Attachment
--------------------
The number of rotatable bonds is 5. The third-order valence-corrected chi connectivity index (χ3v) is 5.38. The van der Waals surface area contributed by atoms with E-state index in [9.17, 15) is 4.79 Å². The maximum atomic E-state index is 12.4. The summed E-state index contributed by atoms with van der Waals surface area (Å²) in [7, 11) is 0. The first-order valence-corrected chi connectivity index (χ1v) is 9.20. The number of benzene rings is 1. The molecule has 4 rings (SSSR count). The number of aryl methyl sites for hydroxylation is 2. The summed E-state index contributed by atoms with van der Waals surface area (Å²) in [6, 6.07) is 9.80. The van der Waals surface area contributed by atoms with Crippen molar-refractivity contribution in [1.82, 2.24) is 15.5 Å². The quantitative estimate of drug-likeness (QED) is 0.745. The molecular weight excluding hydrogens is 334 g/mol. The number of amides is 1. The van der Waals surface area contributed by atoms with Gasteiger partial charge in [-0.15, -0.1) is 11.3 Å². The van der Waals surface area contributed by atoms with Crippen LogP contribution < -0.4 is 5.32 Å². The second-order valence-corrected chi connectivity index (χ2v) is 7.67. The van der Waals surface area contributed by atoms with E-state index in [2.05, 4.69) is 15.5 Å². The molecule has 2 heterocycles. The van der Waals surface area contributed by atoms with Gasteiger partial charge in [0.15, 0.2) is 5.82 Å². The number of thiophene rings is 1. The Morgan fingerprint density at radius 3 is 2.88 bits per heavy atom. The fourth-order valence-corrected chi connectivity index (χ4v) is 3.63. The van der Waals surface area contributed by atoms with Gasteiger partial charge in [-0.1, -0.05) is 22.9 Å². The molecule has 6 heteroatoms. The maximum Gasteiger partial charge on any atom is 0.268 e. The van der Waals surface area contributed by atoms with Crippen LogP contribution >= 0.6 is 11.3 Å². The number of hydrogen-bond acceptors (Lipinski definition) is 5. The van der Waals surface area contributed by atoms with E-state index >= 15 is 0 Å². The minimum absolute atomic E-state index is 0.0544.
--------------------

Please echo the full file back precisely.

The number of rotatable bonds is 5. The third-order valence-corrected chi connectivity index (χ3v) is 5.38. The van der Waals surface area contributed by atoms with E-state index in [9.17, 15) is 4.79 Å². The maximum atomic E-state index is 12.4. The summed E-state index contributed by atoms with van der Waals surface area (Å²) in [7, 11) is 0. The first-order valence-corrected chi connectivity index (χ1v) is 9.20. The number of benzene rings is 1. The molecule has 4 rings (SSSR count). The number of aryl methyl sites for hydroxylation is 2. The summed E-state index contributed by atoms with van der Waals surface area (Å²) in [6, 6.07) is 9.80. The van der Waals surface area contributed by atoms with Crippen molar-refractivity contribution in [1.82, 2.24) is 15.5 Å². The quantitative estimate of drug-likeness (QED) is 0.745. The molecular weight excluding hydrogens is 334 g/mol. The number of amides is 1. The van der Waals surface area contributed by atoms with Gasteiger partial charge in [-0.15, -0.1) is 11.3 Å². The van der Waals surface area contributed by atoms with Crippen LogP contribution < -0.4 is 5.32 Å². The second-order valence-corrected chi connectivity index (χ2v) is 7.67. The van der Waals surface area contributed by atoms with E-state index in [2.05, 4.69) is 15.5 Å². The molecule has 2 heterocycles. The van der Waals surface area contributed by atoms with Gasteiger partial charge in [0.15, 0.2) is 5.82 Å². The number of thiophene rings is 1. The Morgan fingerprint density at radius 3 is 2.88 bits per heavy atom. The fourth-order valence-corrected chi connectivity index (χ4v) is 3.63. The van der Waals surface area contributed by atoms with Gasteiger partial charge in [-0.1, -0.05) is 22.9 Å². The molecule has 6 heteroatoms. The maximum Gasteiger partial charge on any atom is 0.268 e. The van der Waals surface area contributed by atoms with Crippen LogP contribution >= 0.6 is 11.3 Å². The number of hydrogen-bond acceptors (Lipinski definition) is 5. The van der Waals surface area contributed by atoms with E-state index >= 15 is 0 Å². The minimum absolute atomic E-state index is 0.0544.